What does the music you listen to say about your personality, and what determines the kinds of music we like? Watch this video by path-breaking Cambridge University psychologist Jason Rentfrow and find out.
Posts Tagged ‘Cambridge University’
MapScroll links to a series of “new and improved” maps of Big Five personality types from the expanded (Canadian) edition of my book Who’s Your City?. Based on data collected by Cambridge University psychologist Jason Rentfrow and his collaborators, these new maps ignore state and national boundaries and include the U.S. and Canada.
The first map is agreeable types.
The second is conscientious personalities.
The third is for extroverts who are more likely to move according to Rentfrow and company’s research.
The fourth is for open-to-experience personality types, also more likely to move.
The fifth is for neurotics.
So the past couple of days at the MPI – under the ever-watchful analytical eye of Charlotta Mellander – we took the Gallup happy states data and compared it to various measures of state economies. This is a first cut analysis and it’s dealing only with correlation or association and not causation, but the relationships are nonetheless interesting. Here’s a quick rundown.
Our analysis is in sync with what Will Wikinson already has pointed to: State happiness is associated with income (a correlation of .33 with our measure of average income), as well as housing prices (.49). Makes sense: People are willing to pay to live in happy places, and people with more income have more choices. And it’s even more closely associated with levels of human capital (that is, share of adults with a bachelor’s degree or above – it’s . 77)
And what about the creative class? Happy states appear to be creative states – at least as measured by the share of people employed in creative class jobs (with a correlation of .48). The correlations are even higher for the the super-creative core and the the overall creativity index (.53).
Makes you wonder: Are creatives more likely to live in happy places or are they more likely to be happy people? Well… psychologists have identified a powerful relationship between creativity and happiness. Mihaly Csikszentmihalyi finds that engaging in creative activities like writing, playing music, computer programming, mountain climbing, or chess is a major source of happiness. But in her workplace studies, Teresa Amabile of Harvard Business School says it works the other way around: She finds that it’s happiness – or should I say happy workplaces – that generate creative thinking and workplace innovation as opposed to vice versa. Psychologist Barbara Fredricksons suggests that “positive” people are more open-minded, less racially biased, more likely to see the bigger picture, and ultimately more creative. So maybe this kind of thing scales up from who we are and what we do to where we live.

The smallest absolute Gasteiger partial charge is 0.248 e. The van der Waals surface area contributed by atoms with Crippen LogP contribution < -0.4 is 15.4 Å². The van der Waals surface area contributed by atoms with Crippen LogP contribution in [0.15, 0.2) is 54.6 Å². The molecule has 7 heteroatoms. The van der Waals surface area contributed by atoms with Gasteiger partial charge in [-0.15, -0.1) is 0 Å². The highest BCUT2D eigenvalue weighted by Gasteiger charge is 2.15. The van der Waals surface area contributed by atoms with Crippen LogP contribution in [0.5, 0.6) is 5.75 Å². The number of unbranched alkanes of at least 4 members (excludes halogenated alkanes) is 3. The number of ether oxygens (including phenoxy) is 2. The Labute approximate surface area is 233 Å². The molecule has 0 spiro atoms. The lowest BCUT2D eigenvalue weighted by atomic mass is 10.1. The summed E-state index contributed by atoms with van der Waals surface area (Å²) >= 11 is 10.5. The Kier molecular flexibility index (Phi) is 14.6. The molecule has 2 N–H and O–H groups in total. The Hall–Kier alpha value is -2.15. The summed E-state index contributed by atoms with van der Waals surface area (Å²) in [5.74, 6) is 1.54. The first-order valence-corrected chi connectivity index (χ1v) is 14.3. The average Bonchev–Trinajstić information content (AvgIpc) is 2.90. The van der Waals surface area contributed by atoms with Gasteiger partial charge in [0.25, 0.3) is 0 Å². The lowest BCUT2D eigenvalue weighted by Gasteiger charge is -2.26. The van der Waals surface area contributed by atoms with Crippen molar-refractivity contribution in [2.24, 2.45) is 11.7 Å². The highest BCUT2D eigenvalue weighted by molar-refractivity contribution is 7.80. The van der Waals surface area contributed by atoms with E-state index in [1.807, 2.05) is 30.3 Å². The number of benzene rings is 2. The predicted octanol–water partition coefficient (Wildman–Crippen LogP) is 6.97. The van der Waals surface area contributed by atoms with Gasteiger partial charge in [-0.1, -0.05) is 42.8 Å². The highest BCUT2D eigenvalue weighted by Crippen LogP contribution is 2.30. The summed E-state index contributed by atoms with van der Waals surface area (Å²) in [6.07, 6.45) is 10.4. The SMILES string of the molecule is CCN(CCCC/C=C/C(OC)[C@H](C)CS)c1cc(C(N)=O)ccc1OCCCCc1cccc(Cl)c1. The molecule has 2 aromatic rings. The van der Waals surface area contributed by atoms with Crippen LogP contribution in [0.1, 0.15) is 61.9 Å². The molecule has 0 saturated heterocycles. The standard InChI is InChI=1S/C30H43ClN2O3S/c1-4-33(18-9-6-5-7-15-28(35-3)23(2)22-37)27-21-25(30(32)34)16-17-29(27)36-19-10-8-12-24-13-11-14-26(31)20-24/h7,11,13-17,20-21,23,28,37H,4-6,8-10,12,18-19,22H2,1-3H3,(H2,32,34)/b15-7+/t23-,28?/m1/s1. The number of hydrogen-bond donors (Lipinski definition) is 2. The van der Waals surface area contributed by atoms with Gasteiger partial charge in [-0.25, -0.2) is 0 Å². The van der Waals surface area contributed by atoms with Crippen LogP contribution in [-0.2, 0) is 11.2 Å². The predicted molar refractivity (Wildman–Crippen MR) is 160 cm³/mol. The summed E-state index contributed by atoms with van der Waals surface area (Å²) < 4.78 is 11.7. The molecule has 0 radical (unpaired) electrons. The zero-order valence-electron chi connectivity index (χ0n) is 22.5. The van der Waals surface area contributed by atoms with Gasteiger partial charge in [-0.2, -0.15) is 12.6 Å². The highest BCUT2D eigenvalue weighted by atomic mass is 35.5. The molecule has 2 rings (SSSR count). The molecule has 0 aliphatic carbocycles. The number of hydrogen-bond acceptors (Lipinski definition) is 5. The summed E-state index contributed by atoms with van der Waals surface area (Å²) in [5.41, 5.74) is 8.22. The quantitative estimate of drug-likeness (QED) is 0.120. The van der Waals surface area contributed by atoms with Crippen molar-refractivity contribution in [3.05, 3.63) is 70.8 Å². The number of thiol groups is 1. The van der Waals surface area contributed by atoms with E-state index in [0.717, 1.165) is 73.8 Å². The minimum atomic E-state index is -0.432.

On that score, yes, happy states are also apparently those greater concentrations bohemians (.43), immigrants (.36 ), and gays (.32), as well as states with higher levels of high-tech industry (.22) or those with more innovative potential.
One worrying finding: States with a large concentration of the working class are far less happy – with a negative correlation of (-.51). That’s downright unhappy. Perhaps Marx was right after all about the alienation that comes from industrial work – or in this case the unhappiness found in working class locations. We’ll be doing more on the connection between economic structure and state happiness in the future.